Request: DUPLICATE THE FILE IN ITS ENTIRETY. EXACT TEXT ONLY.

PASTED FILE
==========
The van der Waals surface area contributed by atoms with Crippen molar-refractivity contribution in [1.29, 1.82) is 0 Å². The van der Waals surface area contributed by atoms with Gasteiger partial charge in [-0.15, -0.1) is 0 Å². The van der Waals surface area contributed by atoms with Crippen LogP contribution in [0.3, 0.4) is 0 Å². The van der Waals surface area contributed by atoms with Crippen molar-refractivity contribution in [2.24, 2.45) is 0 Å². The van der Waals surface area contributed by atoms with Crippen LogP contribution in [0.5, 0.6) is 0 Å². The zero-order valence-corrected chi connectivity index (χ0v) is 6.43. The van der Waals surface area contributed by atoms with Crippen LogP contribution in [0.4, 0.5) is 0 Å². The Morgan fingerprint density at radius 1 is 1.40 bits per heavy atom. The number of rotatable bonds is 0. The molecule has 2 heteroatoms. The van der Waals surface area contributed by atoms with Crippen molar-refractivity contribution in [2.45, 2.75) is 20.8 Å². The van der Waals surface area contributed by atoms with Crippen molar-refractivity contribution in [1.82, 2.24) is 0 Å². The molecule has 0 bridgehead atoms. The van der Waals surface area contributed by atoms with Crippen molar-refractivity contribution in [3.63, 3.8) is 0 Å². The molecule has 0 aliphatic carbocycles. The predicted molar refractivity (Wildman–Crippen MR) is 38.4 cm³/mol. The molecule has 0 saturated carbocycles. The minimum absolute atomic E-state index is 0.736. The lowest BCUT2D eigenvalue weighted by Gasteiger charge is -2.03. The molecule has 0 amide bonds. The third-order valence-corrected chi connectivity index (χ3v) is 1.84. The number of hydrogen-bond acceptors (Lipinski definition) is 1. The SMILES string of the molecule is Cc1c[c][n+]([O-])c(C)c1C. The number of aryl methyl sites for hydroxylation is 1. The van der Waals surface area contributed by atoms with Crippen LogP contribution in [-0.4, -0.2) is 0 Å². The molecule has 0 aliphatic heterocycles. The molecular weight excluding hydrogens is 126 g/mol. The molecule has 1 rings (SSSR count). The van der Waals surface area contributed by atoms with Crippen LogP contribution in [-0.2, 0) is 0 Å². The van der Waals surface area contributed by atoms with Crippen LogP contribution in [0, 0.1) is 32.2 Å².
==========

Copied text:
The van der Waals surface area contributed by atoms with Crippen molar-refractivity contribution in [1.29, 1.82) is 0 Å². The van der Waals surface area contributed by atoms with Gasteiger partial charge in [-0.15, -0.1) is 0 Å². The van der Waals surface area contributed by atoms with Crippen LogP contribution in [0.3, 0.4) is 0 Å². The van der Waals surface area contributed by atoms with Crippen molar-refractivity contribution in [2.24, 2.45) is 0 Å². The van der Waals surface area contributed by atoms with Crippen LogP contribution in [0.5, 0.6) is 0 Å². The zero-order valence-corrected chi connectivity index (χ0v) is 6.43. The van der Waals surface area contributed by atoms with Crippen LogP contribution in [0.4, 0.5) is 0 Å². The Morgan fingerprint density at radius 1 is 1.40 bits per heavy atom. The number of rotatable bonds is 0. The molecule has 2 heteroatoms. The van der Waals surface area contributed by atoms with Crippen molar-refractivity contribution in [2.45, 2.75) is 20.8 Å². The van der Waals surface area contributed by atoms with Crippen molar-refractivity contribution in [1.82, 2.24) is 0 Å². The molecule has 0 bridgehead atoms. The van der Waals surface area contributed by atoms with Crippen molar-refractivity contribution in [3.63, 3.8) is 0 Å². The molecule has 0 aliphatic carbocycles. The predicted molar refractivity (Wildman–Crippen MR) is 38.4 cm³/mol. The molecule has 0 saturated carbocycles. The minimum absolute atomic E-state index is 0.736. The lowest BCUT2D eigenvalue weighted by Gasteiger charge is -2.03. The molecule has 0 amide bonds. The third-order valence-corrected chi connectivity index (χ3v) is 1.84. The number of hydrogen-bond acceptors (Lipinski definition) is 1. The SMILES string of the molecule is Cc1c[c][n+]([O-])c(C)c1C. The number of aryl methyl sites for hydroxylation is 1. The van der Waals surface area contributed by atoms with Crippen LogP contribution in [-0.4, -0.2) is 0 Å². The molecule has 0 aliphatic heterocycles. The molecular weight excluding hydrogens is 126 g/mol. The molecule has 1 rings (SSSR count). The van der Waals surface area contributed by atoms with Crippen LogP contribution in [-0.2, 0) is 0 Å². The van der Waals surface area contributed by atoms with Crippen LogP contribution in [0, 0.1) is 32.2 Å².